Budgerigars: Breeding / Nesting in the Wild and Captivity


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    Breeding Budgies

    The Exhibition BudgerigarBudgie MutationsBudgies as PetsBudgie / Parakeet DietBudgie Diseases

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    Four Budgie Chicks in nest - shortly before fledging

    Breeding / Nesting

    Most breeding activities occur during the rainy seasons – when their favorite food source – grass seeds – is most abundant.

    In northern Australia, this is between June and September (winter); and in southern parts between August and January (spring and summer).

    However, they will breed at any time of the year after heavy rains.

    They reach reproductive maturity when they are about 180 days old.

    Throughout their range, Budgies breed in large colonies with nests often being on the same or nearby tree branches about 10 – 16 feet (3 – 5 meters) apart from each other.

    Budgies are generally monogamous, forming bonds with one another that last a lifetime.

    However, some records of extra-pair copulation exist, when some females mate with males other than their mates. This is thought to occur to get some additional help raising the chicks.

    Signs of bonding in mated pairs are mutual preening and feeding. The females choose the nest site.

    These cavity nesters will nest in holes in Eucalyptus trees, fence posts or in hollow logs lying on the ground.

    The nests are lined with decayed wood dust, droppings, and any other soft material that they find in their environment.

    The Eggs

    The average number of eggs in a clutch is 5 to 6 (or 4 – 8 in captive birds). They can produce two or more clutches a year.

    The uniformly whitish / pearl-colored eggs are typically 0.4 – 0.8 inches (1 – 2 cm) long. The eggs are laid on alternate days; after the first one was laid, there usually is a two-day gap until the next. Incubation usually starts after laying the second or third egg.

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      Once incubation has commenced, the females only leave their nests for quick meals, some quick stretches and defecations.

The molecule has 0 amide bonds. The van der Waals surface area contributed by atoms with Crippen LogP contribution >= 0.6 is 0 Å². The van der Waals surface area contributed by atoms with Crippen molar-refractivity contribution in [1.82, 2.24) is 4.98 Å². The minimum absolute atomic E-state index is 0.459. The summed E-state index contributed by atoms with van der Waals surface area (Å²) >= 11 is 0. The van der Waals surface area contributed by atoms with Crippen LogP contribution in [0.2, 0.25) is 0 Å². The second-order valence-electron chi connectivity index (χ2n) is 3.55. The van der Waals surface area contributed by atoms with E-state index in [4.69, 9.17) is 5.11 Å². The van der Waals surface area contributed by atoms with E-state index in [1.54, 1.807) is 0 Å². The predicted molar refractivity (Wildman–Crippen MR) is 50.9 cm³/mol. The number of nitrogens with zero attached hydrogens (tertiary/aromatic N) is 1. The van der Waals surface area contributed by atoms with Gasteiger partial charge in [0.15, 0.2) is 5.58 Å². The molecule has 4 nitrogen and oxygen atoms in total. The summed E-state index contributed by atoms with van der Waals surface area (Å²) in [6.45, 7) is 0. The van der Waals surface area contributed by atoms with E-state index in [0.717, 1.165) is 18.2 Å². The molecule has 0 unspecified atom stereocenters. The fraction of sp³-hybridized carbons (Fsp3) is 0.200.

The males stand guard by the nests and feed the female at the nests’ entrance. The males are usually not allowed to enter the nest.

      Sometimes parents eat their own eggs – this is typically the case when they feel insecure or resources (such as food) aren’t readily available.

      This can, however, develop into a bad habit, at which time, the parents will never be successful breeders. In captivity, these birds should be taken out of a breeding program.

      The young hatch after about 18 – 21 days of incubation.

      Development of the Chicks

      The hatchlings are blind, naked, unable to lift their head, and totally helpless (a state referred to as “altricial”). The chicks are going to be different sizes, since they were laid at different times.

      The age difference between the first hatchling and the last can be up to 16 days (depending on the clutch size and beginning of incubation).

      The first one is generally the largest of all giving it a huge advantage at feeding time. Initially, the young depend on their mothers to keep them fed and warm at all times.

      Around 9 – 10 days old: The chicks’ eyes open and they start to develop feather down. This is also the time when they need to be close-banded (before that time, they are too small and afterwards, the rings won’t fit over the feet anymore).

      Budgie rings are usually 0.6 – 0.17 inches (4.0 – 4.2 mm) in diameter. The window of opportunity to ring budgies is very small.

      Around 2 weeks old: Feathers are growing in and mutation colors can be identified. In most cases, the males will start to enter the nests to help care for and feed the young.

      However, some females prevent the male parents from doing so and will take on the sole responsibility of rearing the chicks until they fledge.

      About 30 + days old: In most cases, chicks fledge at this time. Both parents continue to feed and protect them for some time thereafter. As the chicks grow protective feathers, they can be left on their own for longer periods of time.

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        The young are seen stretching and exercising their wings in preparation of flight. Their loud screeching calls can be heard when they feel threatened in their nest box.